Jeffrey S. Brand is Dean and Professor of Law at the University of San Francisco School of Law and Chair of the law school’s Center for Law and Global Justice. He has worked extensively in Cambodia since 1994.
18 May 2011
STATEMENT FROM THE CO-INVESTIGATING JUDGES
The Co-Investigating Judges of the Extraordinary Chambers in the Courts of Cambodia (ECCC) have noted the press release entitled “Statement by the International Co-Prosecutor Regarding Case File 003” (the Statement) dated 09 May 2011.
The Statement contained, among other things, information about crimes that according to the opinion of the International Co-Prosecutor required to be judicially investigated, thereby mentioning in detail as part of Case 003 alleged crimes, crime bases and criminal scenarios. Furthermore, the Statement also contained information about intended future actions by the International Co-Prosecutor related to the investigative process.
The International Co-Prosecutor lacked legal basis for making the above mentioned information public, and he also violated the Rule of Confidentiality. For these reasons, the Co-Investigating Judges have issued a reasoned Order whereby the International Co-Prosecutor has been ordered to retract the parts of the Statement containing this information within three working days.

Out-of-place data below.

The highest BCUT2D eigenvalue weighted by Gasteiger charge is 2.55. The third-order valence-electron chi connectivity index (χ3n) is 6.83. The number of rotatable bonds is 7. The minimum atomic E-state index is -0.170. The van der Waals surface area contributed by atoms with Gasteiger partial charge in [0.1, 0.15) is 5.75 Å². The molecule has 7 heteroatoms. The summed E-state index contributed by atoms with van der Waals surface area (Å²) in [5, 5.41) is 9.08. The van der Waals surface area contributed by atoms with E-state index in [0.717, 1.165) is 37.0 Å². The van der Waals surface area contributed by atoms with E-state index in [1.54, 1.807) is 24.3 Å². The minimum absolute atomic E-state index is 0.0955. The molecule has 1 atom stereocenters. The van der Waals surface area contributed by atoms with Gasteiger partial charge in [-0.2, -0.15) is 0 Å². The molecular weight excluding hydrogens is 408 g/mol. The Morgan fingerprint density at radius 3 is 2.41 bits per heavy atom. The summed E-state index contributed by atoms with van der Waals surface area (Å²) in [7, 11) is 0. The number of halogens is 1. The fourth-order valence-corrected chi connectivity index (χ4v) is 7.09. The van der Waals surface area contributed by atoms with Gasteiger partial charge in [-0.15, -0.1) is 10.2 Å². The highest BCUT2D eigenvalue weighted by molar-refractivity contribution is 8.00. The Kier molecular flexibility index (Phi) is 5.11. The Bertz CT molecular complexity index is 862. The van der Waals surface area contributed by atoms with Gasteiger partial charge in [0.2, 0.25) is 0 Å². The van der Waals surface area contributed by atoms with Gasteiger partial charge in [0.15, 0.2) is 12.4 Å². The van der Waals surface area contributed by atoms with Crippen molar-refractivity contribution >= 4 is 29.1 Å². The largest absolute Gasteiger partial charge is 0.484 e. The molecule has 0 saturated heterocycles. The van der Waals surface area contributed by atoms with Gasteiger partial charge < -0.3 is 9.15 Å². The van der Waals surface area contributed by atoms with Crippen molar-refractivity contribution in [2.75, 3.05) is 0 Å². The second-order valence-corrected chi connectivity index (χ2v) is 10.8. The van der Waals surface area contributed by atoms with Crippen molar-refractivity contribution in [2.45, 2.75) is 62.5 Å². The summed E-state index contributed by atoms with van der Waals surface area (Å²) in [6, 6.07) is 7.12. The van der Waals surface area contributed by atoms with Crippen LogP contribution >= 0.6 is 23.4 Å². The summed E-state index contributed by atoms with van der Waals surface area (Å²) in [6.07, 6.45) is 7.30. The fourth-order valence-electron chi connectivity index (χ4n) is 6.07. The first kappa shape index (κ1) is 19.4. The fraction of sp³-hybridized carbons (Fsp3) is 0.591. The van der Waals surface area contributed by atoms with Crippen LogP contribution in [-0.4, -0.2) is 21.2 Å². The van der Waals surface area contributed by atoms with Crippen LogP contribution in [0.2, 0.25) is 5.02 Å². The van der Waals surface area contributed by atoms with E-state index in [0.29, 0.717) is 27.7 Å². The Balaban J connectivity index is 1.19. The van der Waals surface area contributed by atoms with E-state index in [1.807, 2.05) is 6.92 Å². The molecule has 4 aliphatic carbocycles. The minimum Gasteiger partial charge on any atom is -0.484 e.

The Order can be read in its entirety on the ECCC web site:
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- Duong Dara
- Dara Duong was born in 1971 in Battambang province, Cambodia. His life changed forever at age four, when the Khmer Rouge took over the country in 1975. During the regime that controlled Cambodia from 1975-1979, Dara’s father, grandparents, uncle and aunt were executed, along with almost 3 million other Cambodians. Dara’s mother managed to keep him and his brothers and sisters together and survive the years of the Khmer Rouge regime. However, when the Vietnamese liberated Cambodia, she did not want to live under Communist rule. She fled with her family to a refugee camp on the Cambodian-Thai border, where they lived for more than ten years. Since arriving in the United States, Dara’s goal has been to educate people about the rich Cambodian culture that the Khmer Rouge tried to destroy and about the genocide, so that the world will not stand by and allow such atrocities to occur again. Toward that end, he has created the Cambodian Cultural Museum and Killing Fields Memorial, which began in his garage and is now in White Center, Washington. Dara’s story is one of survival against enormous odds, one of perseverance, one of courage and hope.